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Friday, July 4, 2014

B't X (Manga): Infinitely Ignored, But Deserving of Much Better

At this point I've essentially wrung out everything I can possibly review from Ring ni Kakero, outside of Ring ni Kakero 2 (which I don't own all of), & Fuma no Kojirou, outside of the original manga (which I can review but would mostly be repeating stuff from the OVA reviews, so I'll wait on that). With two of Masami Kurumada's major works essentially covered in full on this blog I might as well do the same with a third, right? Luckily, there's only one more thing to cover for the tale of a boy & his robotic qilin (or kirin, if you perfer).


Masami Kurumada started his manga career with Sueisha's Weekly Shonen Jump magazine in 1974 and gave the publisher two highly-influential & successful series in Ring ni Kakero & Saint Seiya, as well as a minor hit with Fuma no Kojirou. At the same time, though, Kurumada knew how it felt to fail. The title he had planned for years as his magnum opus, Otoko Zaka, was forced into cancellation after only three volumes worth of content due to a lack of interest from readers; ironically, Kurumada made a manga that was everything that he helped shonen action move away from. And even though Saint Seiya was a hit, Kurumada was forced to end it early in late 1990 due to decreasing readership. Shueisha pushed for him to make a similar manga to Seiya, hoping it would be another giant hit, but the resulting manga, Silent Knight Sho, failed to attract readers & was cancelled after only two volumes. Kurumada's response was to emblazon the final image of Sho with a two-page splash that said "NEVER END" in front of the Earth, and in the second volume he thanked his readers & said "Good Bye", ending a 18-year run with Shonen Jump in 1992. Kurumada left Shueisha at that point, determined to work with a publisher that would allow him more free-reign; he did return shortly in 1995 for a one-volume story, Akane-Iro no Kaze, in Super Jump, though.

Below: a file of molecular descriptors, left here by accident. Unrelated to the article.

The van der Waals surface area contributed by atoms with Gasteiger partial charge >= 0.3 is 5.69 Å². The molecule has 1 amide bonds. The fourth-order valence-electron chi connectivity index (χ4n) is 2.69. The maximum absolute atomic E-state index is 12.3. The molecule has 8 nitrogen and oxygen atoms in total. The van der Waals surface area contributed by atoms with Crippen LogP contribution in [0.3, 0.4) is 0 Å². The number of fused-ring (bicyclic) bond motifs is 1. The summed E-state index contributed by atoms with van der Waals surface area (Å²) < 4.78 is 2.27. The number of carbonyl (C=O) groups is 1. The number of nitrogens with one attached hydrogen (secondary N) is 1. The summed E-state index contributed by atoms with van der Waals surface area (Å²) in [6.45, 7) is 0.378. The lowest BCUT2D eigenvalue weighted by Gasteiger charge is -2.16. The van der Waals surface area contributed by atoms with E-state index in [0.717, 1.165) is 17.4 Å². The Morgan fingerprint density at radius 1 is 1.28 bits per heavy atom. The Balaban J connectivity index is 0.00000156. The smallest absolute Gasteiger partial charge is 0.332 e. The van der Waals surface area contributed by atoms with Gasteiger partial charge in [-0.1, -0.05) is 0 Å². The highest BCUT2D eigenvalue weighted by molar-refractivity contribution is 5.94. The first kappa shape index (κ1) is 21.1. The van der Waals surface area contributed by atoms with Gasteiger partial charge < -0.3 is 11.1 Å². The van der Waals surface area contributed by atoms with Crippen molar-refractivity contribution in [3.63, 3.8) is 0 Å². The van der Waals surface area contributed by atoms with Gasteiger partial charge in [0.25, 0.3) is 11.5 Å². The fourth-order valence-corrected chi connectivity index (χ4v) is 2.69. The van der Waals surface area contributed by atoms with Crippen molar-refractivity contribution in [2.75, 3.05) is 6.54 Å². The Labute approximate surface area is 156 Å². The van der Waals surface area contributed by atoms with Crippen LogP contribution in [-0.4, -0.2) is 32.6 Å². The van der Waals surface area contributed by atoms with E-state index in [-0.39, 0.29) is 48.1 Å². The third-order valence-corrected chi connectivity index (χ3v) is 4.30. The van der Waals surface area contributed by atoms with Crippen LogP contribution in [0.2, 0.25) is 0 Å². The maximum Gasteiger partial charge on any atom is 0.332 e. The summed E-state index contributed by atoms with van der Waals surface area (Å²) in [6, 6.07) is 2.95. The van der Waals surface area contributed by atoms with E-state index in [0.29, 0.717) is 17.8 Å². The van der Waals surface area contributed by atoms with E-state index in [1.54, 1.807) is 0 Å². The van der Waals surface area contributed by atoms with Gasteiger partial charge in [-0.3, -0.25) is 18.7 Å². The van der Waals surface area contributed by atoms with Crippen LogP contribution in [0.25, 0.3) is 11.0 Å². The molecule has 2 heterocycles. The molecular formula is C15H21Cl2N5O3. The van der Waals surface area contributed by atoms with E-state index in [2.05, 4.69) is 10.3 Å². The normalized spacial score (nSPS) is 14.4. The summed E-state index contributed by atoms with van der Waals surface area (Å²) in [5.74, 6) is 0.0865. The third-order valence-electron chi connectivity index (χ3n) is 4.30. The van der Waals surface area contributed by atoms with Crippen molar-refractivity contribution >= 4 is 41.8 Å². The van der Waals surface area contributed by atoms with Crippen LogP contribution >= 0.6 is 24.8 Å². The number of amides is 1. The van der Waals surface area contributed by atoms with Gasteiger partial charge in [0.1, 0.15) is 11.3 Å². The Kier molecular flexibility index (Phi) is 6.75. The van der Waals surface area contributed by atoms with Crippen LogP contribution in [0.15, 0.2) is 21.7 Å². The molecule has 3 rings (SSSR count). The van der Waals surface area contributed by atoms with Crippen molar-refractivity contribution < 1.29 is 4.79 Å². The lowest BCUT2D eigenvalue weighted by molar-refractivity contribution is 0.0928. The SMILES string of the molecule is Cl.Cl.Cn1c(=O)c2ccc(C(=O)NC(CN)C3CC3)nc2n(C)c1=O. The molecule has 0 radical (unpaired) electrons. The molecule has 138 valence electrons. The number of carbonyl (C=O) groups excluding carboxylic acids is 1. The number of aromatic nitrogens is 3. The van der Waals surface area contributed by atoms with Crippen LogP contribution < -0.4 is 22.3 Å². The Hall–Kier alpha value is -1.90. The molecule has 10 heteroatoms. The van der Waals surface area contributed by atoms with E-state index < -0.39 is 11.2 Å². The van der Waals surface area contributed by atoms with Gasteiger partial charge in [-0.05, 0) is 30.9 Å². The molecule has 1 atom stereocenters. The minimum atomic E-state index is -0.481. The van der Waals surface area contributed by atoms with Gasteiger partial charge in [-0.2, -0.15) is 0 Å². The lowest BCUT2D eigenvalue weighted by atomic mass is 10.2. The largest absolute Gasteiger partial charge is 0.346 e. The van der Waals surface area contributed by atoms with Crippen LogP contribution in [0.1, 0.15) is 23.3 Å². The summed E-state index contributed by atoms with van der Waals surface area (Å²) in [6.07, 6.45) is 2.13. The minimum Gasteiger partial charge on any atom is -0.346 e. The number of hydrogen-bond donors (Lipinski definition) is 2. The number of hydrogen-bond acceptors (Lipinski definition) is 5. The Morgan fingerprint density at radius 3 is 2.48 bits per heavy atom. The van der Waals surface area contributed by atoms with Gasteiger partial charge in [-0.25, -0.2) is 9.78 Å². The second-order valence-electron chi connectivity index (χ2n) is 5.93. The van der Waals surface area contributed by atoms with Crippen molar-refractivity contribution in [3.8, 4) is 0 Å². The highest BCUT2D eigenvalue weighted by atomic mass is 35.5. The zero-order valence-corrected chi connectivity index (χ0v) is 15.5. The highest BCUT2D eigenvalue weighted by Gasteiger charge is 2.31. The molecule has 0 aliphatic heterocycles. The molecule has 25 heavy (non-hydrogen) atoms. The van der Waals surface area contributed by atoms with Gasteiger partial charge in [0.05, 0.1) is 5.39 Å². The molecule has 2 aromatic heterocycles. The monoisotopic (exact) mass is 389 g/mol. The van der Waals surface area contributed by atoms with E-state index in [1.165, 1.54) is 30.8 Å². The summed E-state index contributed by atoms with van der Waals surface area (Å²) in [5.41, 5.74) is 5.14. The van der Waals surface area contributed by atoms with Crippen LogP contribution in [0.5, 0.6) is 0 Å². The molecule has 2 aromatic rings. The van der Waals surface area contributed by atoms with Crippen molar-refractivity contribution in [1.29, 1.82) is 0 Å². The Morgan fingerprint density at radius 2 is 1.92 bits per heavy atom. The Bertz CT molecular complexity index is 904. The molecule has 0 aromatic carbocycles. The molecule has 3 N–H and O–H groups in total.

In 1994 Kadokawa Shoten wanted to launch a new shonen manga magazine and they wanted something big to help promote it. The end result was that Masami Kurumada would debut a brand-new manga, his first non-Shueisha work, in the very first issue of Kadokawa's Monthly Shonen Ace magazine. B't X (pronounced "Beat X"), which debuted alongside the likes of Mobile Suit Crossbone Gundam, Macross 7 Trash, & the shonen-styled Vision of Escaflowne manga, would become Kurumada's definitive manga series of the 90s, and though there are some similarities between it & his other work, B't X is still a title that needs to be more well known & definitely deserved more than what it got here in North America.

Why TokyoPop changed the logo is beyond me...